Not much new.
Ring – the company formally known as DoorBot – is still keeping it simple and growing slowly. It produces a camera with a motion sensor that attaches to your front door and lets you see who’s there – whether you’re at home or justing looking in from somewhere out on the interwebs via Ring’s Android or iOS app, or a browser. For a fee – $3 per month or $30 for an entire year – it’ll also store six months worth of high definition video.
The latest twist on the product was demoed at Pepcom’s Mobile Focus event in San Francisco last month: a remote doorbell. You plug a second gizmo into a wall socket inside your house, and when someone presses the doorbell button on the camera, it, well, rings. Why not just rely on the doorbell that comes with your house? If your house is like mine, the doorbell rings in the kitchen downstairs, and it’s easy to miss if you’re doing something upstairs. But guess what: that’s not a new problem and doorbell extenders and repeaters are not new products.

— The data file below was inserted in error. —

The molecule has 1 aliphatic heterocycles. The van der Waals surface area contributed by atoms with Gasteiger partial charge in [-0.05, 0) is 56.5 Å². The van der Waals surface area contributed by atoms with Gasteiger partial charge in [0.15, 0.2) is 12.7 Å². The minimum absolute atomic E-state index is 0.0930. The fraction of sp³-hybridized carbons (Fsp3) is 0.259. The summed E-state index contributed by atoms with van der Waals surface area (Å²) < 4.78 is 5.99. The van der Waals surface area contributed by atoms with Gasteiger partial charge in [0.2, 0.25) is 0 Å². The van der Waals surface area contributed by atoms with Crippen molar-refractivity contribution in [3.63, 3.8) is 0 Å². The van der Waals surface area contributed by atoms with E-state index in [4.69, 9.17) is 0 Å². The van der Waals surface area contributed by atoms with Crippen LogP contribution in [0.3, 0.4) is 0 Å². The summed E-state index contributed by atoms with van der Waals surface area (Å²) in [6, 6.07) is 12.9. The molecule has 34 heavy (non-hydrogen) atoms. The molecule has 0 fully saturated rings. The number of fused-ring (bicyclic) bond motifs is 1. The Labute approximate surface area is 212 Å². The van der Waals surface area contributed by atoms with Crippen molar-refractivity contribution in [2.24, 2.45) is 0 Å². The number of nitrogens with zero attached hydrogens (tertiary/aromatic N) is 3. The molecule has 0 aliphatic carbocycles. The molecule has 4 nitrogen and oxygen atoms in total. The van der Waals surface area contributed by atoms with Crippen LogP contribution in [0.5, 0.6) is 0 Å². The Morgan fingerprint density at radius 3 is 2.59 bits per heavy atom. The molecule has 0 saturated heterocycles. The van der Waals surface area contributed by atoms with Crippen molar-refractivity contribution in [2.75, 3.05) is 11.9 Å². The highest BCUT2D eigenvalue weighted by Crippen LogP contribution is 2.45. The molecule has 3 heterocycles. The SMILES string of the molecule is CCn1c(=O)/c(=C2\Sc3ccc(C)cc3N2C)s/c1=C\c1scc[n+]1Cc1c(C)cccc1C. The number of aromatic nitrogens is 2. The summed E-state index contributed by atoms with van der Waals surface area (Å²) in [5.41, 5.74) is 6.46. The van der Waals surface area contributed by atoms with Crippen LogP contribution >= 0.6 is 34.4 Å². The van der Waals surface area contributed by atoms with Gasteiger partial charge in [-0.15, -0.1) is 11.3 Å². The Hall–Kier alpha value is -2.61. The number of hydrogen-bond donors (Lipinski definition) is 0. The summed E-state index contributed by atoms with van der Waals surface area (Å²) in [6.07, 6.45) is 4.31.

So far, Ring has only shipped 48,000 units in the couple of years its been in the market. The challenge for this kind of one trick pony home automation play is to stay relevant as multifunctions systems – think Google’s Nest or Lowes’ Iris – mature and begin to enter the mainstream consumer electronics consciousness. Ring has a roadmap that includes integration with networked door locks like Kevo, but it needs to move faster if it wants to stay in the game.